Posts for category: Dental Procedures
During his former career as a professional footballer (that's a soccer star to U.S. sports fans) David Beckham was known for his skill at “bending” a soccer ball. His ability to make the ball curve in mid-flight — to avoid a defender or score a goal — led scores of kids to try to “bend it like Beckham.” But just recently, while enjoying a vacation in Canada with his family, “Becks” tried snowboarding for the first time — and in the process, broke one of his front teeth.
Some fans worried that the missing tooth could be a “red card” for Beckham's current modeling career… but fortunately, he headed straight to the dental office as soon as he arrived back in England. Exactly what kind of treatment is needed for a broken tooth? It all depends where the break is and how badly the tooth is damaged.
For a minor crack or chip, cosmetic bonding may offer a quick and effective solution. In this procedure, a composite resin, in a color custom-made to match the tooth, is applied in liquid form and cured (hardened) with a special light. Several layers of bonding material can be applied to re-construct a larger area of missing tooth, and chips that have been saved can sometimes be reattached as well.
When more tooth structure is missing, dental veneers may be the preferred restorative option. Veneers are wafer-thin shells that are bonded to the front surface of the teeth. They can not only correct small chips or cracks, but can also improve the color, spacing, and shape of your teeth.
But if the damage exposes the soft inner pulp of the tooth, root canal treatment will be needed to save the tooth. In this procedure, the inflamed or infected pulp tissue is removed and the tooth sealed against re-infection; if a root canal is not done when needed, the tooth will have an increased risk for extraction in the future. Following a root canal, a tooth is often restored with a crown (cap), which can look good and function well for many years.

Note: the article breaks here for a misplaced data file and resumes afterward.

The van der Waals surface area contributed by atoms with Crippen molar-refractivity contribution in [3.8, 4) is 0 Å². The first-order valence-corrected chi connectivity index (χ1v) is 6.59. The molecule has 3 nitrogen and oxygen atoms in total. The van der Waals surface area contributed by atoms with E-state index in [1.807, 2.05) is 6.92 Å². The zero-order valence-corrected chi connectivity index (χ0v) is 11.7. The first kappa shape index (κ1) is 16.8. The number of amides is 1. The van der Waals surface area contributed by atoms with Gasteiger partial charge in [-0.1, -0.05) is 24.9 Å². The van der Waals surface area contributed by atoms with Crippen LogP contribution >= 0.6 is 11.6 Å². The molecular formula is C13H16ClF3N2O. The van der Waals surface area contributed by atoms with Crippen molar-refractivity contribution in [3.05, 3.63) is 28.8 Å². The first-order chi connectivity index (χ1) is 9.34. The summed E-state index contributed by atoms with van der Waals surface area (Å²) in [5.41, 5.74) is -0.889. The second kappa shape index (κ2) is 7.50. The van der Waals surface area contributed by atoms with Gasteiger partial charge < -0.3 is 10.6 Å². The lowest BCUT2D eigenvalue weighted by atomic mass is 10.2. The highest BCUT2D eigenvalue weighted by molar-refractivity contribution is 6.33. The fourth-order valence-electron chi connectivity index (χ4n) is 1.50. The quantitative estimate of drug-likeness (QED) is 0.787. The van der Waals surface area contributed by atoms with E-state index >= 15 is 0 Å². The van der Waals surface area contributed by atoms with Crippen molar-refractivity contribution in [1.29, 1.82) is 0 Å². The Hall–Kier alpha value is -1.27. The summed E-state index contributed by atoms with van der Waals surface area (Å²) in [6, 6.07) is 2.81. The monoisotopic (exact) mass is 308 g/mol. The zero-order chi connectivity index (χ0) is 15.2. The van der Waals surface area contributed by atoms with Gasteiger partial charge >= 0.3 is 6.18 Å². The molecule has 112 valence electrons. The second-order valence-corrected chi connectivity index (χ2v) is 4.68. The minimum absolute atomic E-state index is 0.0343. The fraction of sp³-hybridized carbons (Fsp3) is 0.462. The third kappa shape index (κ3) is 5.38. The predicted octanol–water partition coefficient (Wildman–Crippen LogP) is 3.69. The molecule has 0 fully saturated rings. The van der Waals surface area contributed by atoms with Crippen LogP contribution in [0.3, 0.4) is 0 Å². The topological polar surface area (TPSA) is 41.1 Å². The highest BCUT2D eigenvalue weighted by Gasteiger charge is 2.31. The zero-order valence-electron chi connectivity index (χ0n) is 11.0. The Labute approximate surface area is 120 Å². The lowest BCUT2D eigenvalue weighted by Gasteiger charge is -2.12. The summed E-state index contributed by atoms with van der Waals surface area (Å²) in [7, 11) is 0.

Sometimes, a tooth may be knocked completely out of its socket; or, a severely damaged tooth may need to be extracted (removed). In either situation, the best option for restoration is a dental implant. Here, a tiny screw-like device made of titanium metal is inserted into the jaw bone in a minor surgical procedure. Over time, it fuses with the living bone to form a solid anchorage. A lifelike crown is attached, which provides aesthetic appeal and full function for the replacement tooth.
So how's Beckham holding up? According to sources, “David is a trooper and didn't make a fuss. He took it all in his stride." Maybe next time he hits the slopes, he'll heed the advice of dental experts and wear a custom-made mouthguard…
If you have questions about restoring damaged teeth, please contact our office to schedule a consultation. You can read more in the Dear Doctor magazine articles “Trauma and Nerve Damage to Teeth” and “Children's Dental Concerns and Injuries.”
You're contemplating orthodontic treatment. You've waited so long for a straight, healthy smile, and now is the time. But, with so many orthodontic options out there, you may be wondering which type of braces is right for you? At Dentistry for Midtown, orthodontics is a treatment option for patients of all ages, and when you visit, Drs. Laura Koch, Sunny Patel, and Andrew Soulimiotis will help you decide on the best path to a new smile!
Why people need braces
While most orthodontic patients in Midtown (and across the country) are children between the ages of 11 and 14, older teens and adults still benefit from treatment, as well. In fact, the American Association of Orthodontists says that people may be treated at just about any age for bite, alignment, and jaw problems—for good reason too! These treatments create smiles that more comfortable, healthier, easier to clean, and better looking.
In general, braces work by exerting physical pressures on teeth, moving them into better positions and improving how they come together when you eat, smile, talk, and simply close your mouth. A well-aligned smile reduces earaches, headaches, facial pain, and jaw joint dysfunction (TMJD), while also enabling your teeth to wear more evenly and experience less decay/gum disease.
Common orthodontic problems include:
- Overject (protruding front teeth)
- Tooth tipping
- Tooth rotation